Tuesday, 15 November 2011

Homemade spices, mixes and soups for little £

I used to spend a lot of money on cocoa/hot chocolate mixes, spices, soups and so one - staples that get used in many meals. It was costing a fortune. I started cutting back on what I bought and then decided I should try and make my own. 

So cruised the internet for homemade seasonings, mixes, soups and everything else I usually spend a lot of money on. 

Here is the list I’ve come up with over the past few months. They are all easy to mix, taste wonderful, are very handy and save lots and lots of £££!

I use the pancake mix a lot and the taco seasoning mix. The Chai Tea mix is ridiculously good and don’t get me started on the homemade hot chocolate! Divine.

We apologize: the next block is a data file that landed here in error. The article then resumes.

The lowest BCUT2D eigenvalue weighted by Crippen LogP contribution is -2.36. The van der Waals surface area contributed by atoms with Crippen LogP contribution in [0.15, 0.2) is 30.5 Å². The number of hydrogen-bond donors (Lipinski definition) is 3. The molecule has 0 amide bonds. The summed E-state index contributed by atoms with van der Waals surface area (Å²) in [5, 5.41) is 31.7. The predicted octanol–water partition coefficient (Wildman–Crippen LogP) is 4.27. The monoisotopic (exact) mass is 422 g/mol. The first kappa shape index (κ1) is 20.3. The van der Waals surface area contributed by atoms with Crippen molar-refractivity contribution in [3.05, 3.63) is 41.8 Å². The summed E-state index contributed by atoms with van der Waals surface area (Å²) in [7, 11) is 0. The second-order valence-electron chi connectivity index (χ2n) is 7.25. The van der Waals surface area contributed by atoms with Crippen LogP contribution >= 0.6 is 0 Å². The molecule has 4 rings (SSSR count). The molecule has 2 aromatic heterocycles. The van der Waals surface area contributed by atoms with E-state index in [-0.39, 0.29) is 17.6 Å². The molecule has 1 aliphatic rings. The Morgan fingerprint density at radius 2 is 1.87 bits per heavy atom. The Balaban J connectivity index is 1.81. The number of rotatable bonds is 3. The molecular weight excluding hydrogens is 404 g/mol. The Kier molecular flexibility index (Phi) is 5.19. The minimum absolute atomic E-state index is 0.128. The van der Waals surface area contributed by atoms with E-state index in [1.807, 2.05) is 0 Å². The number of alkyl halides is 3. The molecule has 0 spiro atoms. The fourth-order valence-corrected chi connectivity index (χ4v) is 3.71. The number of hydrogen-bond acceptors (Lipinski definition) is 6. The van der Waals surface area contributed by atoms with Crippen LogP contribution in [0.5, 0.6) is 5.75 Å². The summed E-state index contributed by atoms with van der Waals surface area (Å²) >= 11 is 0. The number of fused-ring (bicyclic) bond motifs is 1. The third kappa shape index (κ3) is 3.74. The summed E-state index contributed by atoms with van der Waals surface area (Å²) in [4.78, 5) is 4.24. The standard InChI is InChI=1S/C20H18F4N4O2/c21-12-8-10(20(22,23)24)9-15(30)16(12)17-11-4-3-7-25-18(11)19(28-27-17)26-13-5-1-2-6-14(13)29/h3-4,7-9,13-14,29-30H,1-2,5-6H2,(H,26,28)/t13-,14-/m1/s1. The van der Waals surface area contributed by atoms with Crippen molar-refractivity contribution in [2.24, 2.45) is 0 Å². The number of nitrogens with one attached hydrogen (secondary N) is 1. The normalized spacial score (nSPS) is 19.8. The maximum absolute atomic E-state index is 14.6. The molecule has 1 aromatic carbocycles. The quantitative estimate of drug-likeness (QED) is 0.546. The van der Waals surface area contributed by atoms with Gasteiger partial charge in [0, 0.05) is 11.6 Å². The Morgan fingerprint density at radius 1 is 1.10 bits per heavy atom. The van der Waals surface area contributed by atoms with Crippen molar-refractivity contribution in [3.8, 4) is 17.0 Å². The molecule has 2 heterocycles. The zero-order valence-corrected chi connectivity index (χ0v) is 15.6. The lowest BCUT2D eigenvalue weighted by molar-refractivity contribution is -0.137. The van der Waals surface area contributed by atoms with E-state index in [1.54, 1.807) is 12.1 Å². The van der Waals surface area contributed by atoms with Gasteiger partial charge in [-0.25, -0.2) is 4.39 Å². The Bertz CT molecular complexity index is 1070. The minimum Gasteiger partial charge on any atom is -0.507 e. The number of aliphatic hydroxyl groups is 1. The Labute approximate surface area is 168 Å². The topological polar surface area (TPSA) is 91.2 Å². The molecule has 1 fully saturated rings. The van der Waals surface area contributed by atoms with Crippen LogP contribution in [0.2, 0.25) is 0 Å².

You can get a lot of the  ingredients at a pound shop or in less expensive stores. If you know a good spice store in London that's reasonable, please let me know where. I used to buy spices in bulk in Manhattan but don't have a clue where to go here in London!

Try them out and let me know what you think.

Homemade Rice Seasoning Mix
¾ cup chicken bouillon granules
½ cup dried parsley
1 tbsp. basil
1 tbsp dill weed
2 tbsp, dried onion flakes
1 tsp seasoning salt
2 tsp garlic powder
1 tsp lemon pepper seasoning
1 cup almonds, coarsely chopped (optional)
Mix together and store in an airtight container. When preparing rice, combine 1 cup rice, 2 cups water, and three tablespoons of the seasoning. Bring your water to a boil and add rice & seasoning. Reduce to simmer and cook for eighteen minutes.